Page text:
The mid-1960s rock scene in Sacramento may appear isolated and insular especially when compared to the activities of the neighbouring San Francisco Bay Area, but its teenage audience was as partisan as any other across the United States in those halcyon days. Major acts like the Stones and the Byrds played Sacramento before they ever properly visited San Francisco-.-on their rare stateside visits, the Hollies and the Zombies avoided the Bay Area altogether, heading straight for Sac. The hip programming of the city's two AM power-houses KROY and KXOA fuelled the teen market, whilst savvy promoters exploited it to the max. And there were hundreds of local garage bands ready to cater to the massive, restless audience in the city and its environs.
Five years of sleuthing have gone into the preparation of The Sound Of Young Sacramento, the latest volume in the Nuggets From the Golden State series, which focuses on the very best teen garage and folk-rock groups that visited the Bill Rase Recording Studio & Talent Centre from 1965 to 1967. Bill's modest operation in those years gave these teenage combos an affordable outlet with which to immortalise themselves on wax, and as a result many bands beat a path to his Franklin Boulevard door.
Rase custom-pressed singles for the acts to sell at their shows, often in batches of a few hundred or less, resulting in some captivatingly rare releases. Included here are several records that are acknowledged punk classics, such as the superbly snotty I'll Be Gone by the Opposite Six and the psychotic surf of Too Much Loving by Dixon's Liberty Lads. Also featured are the, lesser known yet no less worthy, records by the Children Of Stone, Hustlers, Kee-Notes and others. There's Brit-Invasion sounds from the Coachmen and cryptic minor key moodiness from the Living End and the Night.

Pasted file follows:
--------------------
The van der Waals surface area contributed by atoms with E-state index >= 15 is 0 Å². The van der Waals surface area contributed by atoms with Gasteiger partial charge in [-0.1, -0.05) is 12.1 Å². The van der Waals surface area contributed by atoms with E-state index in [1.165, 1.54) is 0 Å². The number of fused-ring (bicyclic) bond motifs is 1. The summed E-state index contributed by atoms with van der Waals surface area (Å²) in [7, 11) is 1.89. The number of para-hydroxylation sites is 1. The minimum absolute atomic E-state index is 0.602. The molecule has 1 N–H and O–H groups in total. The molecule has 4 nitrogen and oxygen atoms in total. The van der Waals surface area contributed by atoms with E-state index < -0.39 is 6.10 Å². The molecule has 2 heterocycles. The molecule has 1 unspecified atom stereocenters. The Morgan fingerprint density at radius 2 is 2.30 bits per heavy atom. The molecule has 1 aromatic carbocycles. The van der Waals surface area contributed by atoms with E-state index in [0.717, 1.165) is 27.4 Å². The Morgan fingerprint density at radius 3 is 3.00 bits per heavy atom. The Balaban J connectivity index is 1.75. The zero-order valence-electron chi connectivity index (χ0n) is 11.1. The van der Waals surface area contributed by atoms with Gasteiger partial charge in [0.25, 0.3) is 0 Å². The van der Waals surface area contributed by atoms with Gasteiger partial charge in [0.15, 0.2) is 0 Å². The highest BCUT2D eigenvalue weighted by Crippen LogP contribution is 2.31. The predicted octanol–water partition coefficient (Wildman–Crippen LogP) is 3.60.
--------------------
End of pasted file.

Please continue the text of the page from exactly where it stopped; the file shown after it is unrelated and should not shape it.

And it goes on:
Unlike so many other studios, Bill Rase meticulously archived all his master tapes from the period, and close examination of these has thrown up further unreleased and quite astounding gems of a punk and folk-rock variety. We therefore proudly present several previously unissued ear-opening cuts from both popular Sacramento groups like the Psy-Kicks and Fugitives, and hopelessly obscure high school combos such as the Mergers, Chelsea Sidecar, Kix and Goodtime Music Co. The high standard and idiosyncratic sound of all the recordings featured makes this an exceptionally strong and listenable compilation.
In addition, the diligent research for the project required tracing members of each act featured, which in turn uncovered a wealth of facts, photos and memorabilia, cramming the booklet with an authoritative history of both the groups and the scene from whence they came. After widely-acclaimed releases in the Nuggets' series from Sacramento-related groups like Kak, the Oxford Circle and She, The Sound Of Young Sacramento continues to mine the motherlode of great rock'n'roll from the mid-1960s heyday of California's capital.
By Alec Palao